Appeals & Response Plans
- Uganda: Cholera Outbreak - Feb 2018
- East Africa: Armyworm Infestation - Mar 2017
- Tanzania: Earthquake - Sept 2016
- South Sudan: Cholera Outbreak - Jul 2016
- Uganda: Yellow Fever Outbreak - Apr 2016
- Uganda: Measles Outbreak - Aug 2013
- Uganda: Cholera Outbreak - May 2013
- Uganda: Floods - May 2013
- Uganda: Marburg Fever Outbreak - Oct 2012
- Uganda: Ebola Outbreak - Jul 2012
Most read reports
- Contested Refuge: The political economy and conflict dynamics in Uganda's Bidi Bidi refugee Settlement
- Uganda: Landslide Emergency
- Uganda Launches new Education Response Plan for Africa’s biggest refugee crisis
- UNICEF Uganda Humanitarian Situation Report - September 2018
- Uganda: Landslides/Mudflow Assessment in Mbale District, Eastern Region (as of 15 October 2018)
Four major international NGOs launch an innovative and ambitious new education project, aiming to get thousands of out-of-school refugees and Ugandan children back into education.
The INCLUDE project will use accelerated education methods to teach children who have missed out on years of school. It provides interactive computer games to promote learning, helps children who have fled war to cope with the stress of their experiences, and engages communities to identify their own priorities for improvement.
The need to build peace
War Child launches a guide to sexual and gender-based violence legal protection in acute emergencies
We live in a world in which 28 million children have been driven from their homes as a result of conflict, persecution and insecurity. If current trends continue, more than 63 million children could be forced to flee by 2025, of which over 25 million will cross borders and become refugees. At least 300,000 of these child refugees will end up alone, separated from their families. Without a step-change in the provision of education for refugee children, at least 12 million of them will be out of school by 2025.
The figures for forced migration are staggering and unprecedented. And yet the movement of people is a symptom of a crisis, not the cause. Until there is a global reduction in violence and conflict, the problem will continue to get worse.
written by: Arden Jobling-Hey
This year, in recognition of International Peace Day, we celebrate the theme Sustainable Development Goals: Building Blocks for Peace. When we speak about building blocks, it’s hard not to immediately think about children. Specifically, the millions of refugee children around the world currently displaced by war in places like Jordan, the Democratic Republic of Congo or South Sudan.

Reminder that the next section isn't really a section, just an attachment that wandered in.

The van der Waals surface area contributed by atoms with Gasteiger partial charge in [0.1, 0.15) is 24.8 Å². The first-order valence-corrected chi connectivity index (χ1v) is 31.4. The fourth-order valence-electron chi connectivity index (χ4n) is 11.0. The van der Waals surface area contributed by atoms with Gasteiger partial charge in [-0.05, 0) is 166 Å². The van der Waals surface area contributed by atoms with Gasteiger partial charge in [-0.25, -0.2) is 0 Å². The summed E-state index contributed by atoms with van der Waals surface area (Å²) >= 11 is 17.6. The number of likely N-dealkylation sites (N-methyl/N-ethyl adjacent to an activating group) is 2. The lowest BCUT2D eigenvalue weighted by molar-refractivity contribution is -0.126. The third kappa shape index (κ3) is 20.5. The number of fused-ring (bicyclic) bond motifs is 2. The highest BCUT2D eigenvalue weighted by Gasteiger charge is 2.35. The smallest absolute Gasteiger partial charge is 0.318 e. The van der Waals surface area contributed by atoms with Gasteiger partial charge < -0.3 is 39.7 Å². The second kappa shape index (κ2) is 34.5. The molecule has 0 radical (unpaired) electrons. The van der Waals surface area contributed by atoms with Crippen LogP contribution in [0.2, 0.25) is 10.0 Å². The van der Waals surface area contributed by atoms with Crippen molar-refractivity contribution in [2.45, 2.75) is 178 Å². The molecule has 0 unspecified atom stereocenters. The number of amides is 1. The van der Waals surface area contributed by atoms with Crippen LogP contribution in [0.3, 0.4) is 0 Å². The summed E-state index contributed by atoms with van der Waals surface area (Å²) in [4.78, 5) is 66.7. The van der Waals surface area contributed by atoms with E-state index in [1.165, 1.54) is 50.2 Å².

Local Solutions to Global Problem
Child protection is about keeping children safe from violence, exploitation and abuse. It is an issue in all countries, including here in Canada. Here we have strict laws, social services and specialist charities that are all in place to prevent and respond to child protection violations. Widespread child protection crises are thankfully relatively rare here.
Posted by War Child Admin
In June 2012, a group of Canadian advocates travelled to Uganda to assess how they might be able to assist with War Child's access to justice work. They were accompanied by media executive, Denise Donlon, filmmaker Mick Gzowski and War Child founder Samantha Nutt. Here is the video of their visit.
When it comes to development and humanitarian aid, innovation is a common buzz word. Here at War Child, creative thinking has been at the forefront of our philosophy since our founding in 1999. For us, innovation is not a trend but an essential way of thinking.
As I walked into the middle of the circle to introduce myself, the women started cheering loudly; I had arrived at their event the only foreign woman in a group of men and this apparently deserved significant applause. After introducing myself, the women decided that I needed a new name and I was promptly dubbed Aya – a Lango word meaning ‘girl born amongst boys.’ I like my new name.
Much of the war in northern Uganda has been fought by children. The rebel forces, the Lord's Resistance Army (LRA) abducted between 20,000 and 40,000 children and forced to them to fight, become sex slaves or otherwise enslaved in service to the rebels. This would be appalling in itself, but this was no ordinary conflict. It was characterized by unparalleled savagery.
How a legal aid program is protecting the rights of women and children.
Sexual violence against women and children is rife in northern Uganda. Until a unique intervention by War Child Canada, they suffered in silence. Now, we are offering them recourse to the law and the chance to seek justice.
In Gulu district, northern Uganda, children are subjected daily to violations against their rights as a direct result of the 20- year conflict between the Lords Resistance Army (LRA) and the Ugandan Government.
In July of 2005, Adrian Bradbury and Kieran Hayward embarked on a 31-day walk, GuluWalk, to raise awareness for a humanitarian emergency thousands of miles away, for children they'd never met and for a nation they'd never even stepped foot in.